The 9 Most Baffling Monuments to Great People
The great monuments tend to also be simple -- Abe Lincoln's is just him sitting in a chair, Mount Rushmore is just a bunch of giant heads. But some sculptors decide to get creative, to create a memorial that will really blow people's minds. The results are often the stuff of nightmares. Like ...
Martin Luther King Jr. -- Toledo, Ohio
Martin Luther King Jr. has been memorialized everywhere from Milwaukee to Westminster Abbey. But this depiction, by Constancia Gaffeney and Wil Clay in Toledo, Ohio, is the one that has really stuck with us the most (by earning itself a rightful place in our nightmares, that is).
Stop for a minute and take in everything that's wrong with it: the dark, vacant eyes, the dead expression, the four dismembered Martin Luther King Jr. heads super-glued around a globe. And let's not ignore the uncanny resemblance to the Necromongers from The Chronicles of Riddick:
From the Pitch Black sequel that went all off the rails.
We're thinking everything will suddenly make perfect sense when the statue powers up and Martin Luther King Jr.'s faces start spinning around, twin death rays wreaking destruction from each set of eyes.
Walter Johnson -- Washington, D.C.
AHHH! HOLY SHIT! Was Walter Johnson ... the end boss of a Resident Evil game? A victim of the Thing? What's going on with his arm?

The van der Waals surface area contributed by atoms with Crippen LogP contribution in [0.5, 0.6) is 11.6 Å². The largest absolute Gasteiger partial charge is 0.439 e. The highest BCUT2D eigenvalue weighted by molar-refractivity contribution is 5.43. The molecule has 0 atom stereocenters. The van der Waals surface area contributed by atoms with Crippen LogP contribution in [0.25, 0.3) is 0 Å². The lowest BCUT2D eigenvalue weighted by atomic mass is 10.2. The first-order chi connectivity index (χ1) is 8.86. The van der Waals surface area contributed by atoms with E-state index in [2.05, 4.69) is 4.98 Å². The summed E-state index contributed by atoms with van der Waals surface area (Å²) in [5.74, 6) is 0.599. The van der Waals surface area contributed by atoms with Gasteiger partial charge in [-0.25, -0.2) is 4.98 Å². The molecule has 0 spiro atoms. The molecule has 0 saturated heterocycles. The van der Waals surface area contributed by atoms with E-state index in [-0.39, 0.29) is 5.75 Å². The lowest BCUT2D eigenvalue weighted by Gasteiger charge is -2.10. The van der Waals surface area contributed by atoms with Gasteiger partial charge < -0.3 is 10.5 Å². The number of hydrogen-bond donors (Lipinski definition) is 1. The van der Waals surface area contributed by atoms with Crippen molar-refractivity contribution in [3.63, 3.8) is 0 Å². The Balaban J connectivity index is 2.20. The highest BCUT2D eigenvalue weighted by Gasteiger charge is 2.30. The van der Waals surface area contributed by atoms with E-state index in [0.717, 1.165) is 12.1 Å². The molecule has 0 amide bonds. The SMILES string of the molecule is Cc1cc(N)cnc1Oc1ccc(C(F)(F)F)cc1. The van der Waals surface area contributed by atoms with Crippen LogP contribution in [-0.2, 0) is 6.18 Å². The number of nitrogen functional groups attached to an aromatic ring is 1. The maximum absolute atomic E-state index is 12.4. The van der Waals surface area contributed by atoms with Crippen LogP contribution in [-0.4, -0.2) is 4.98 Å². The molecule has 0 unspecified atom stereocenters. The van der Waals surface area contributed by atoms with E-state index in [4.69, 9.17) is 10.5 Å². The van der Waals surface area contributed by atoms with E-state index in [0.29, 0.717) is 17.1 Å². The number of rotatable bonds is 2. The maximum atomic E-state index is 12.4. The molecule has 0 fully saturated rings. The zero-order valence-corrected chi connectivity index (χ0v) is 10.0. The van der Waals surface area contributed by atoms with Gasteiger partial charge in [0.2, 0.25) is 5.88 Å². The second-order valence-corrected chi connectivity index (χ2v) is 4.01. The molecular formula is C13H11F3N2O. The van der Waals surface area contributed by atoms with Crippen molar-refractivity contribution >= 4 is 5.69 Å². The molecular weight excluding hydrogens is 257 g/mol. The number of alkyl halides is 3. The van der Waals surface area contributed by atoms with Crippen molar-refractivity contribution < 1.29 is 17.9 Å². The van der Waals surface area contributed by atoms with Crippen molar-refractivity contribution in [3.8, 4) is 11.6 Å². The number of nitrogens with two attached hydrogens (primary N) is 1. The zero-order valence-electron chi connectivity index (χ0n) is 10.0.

Actually, Walter "Big Train" Johnson has been ranked by The Sporting News as the greatest pitcher in baseball history, and from 1907 to 1927 he and his 91-mph fastball established a shitload of pitching records, some of which remain unbroken to this day. So when sculptor Omri Amrany was commissioned to create a Johnson statue for the center field plaza at Nationals Park in Washington, D.C., he decided to honor the great pitcher with a statue featuring the "repetitive motion" effect, also known as the "holy shit run he's coming straight at us with his mutated murder-arm" effect.
Really, it's groundbreaking work in the field of Shithouse Crazology.
Turns out Walter Johnson's grandson isn't too happy about the memorial, either:
"It just doesn't work. Those big pieces of matter coming out of Walter's shoulder look like driftwood. But I don't like any part of the statue. I really object to it. It's ridiculous, not even close [to accurately portraying Johnson]. He looks awkward. His delivery point is all wrong. His legs are too stiff. The 'W' on his uniform is too big. And the inscription is on the back [of the base]. It doesn't even face the plaza."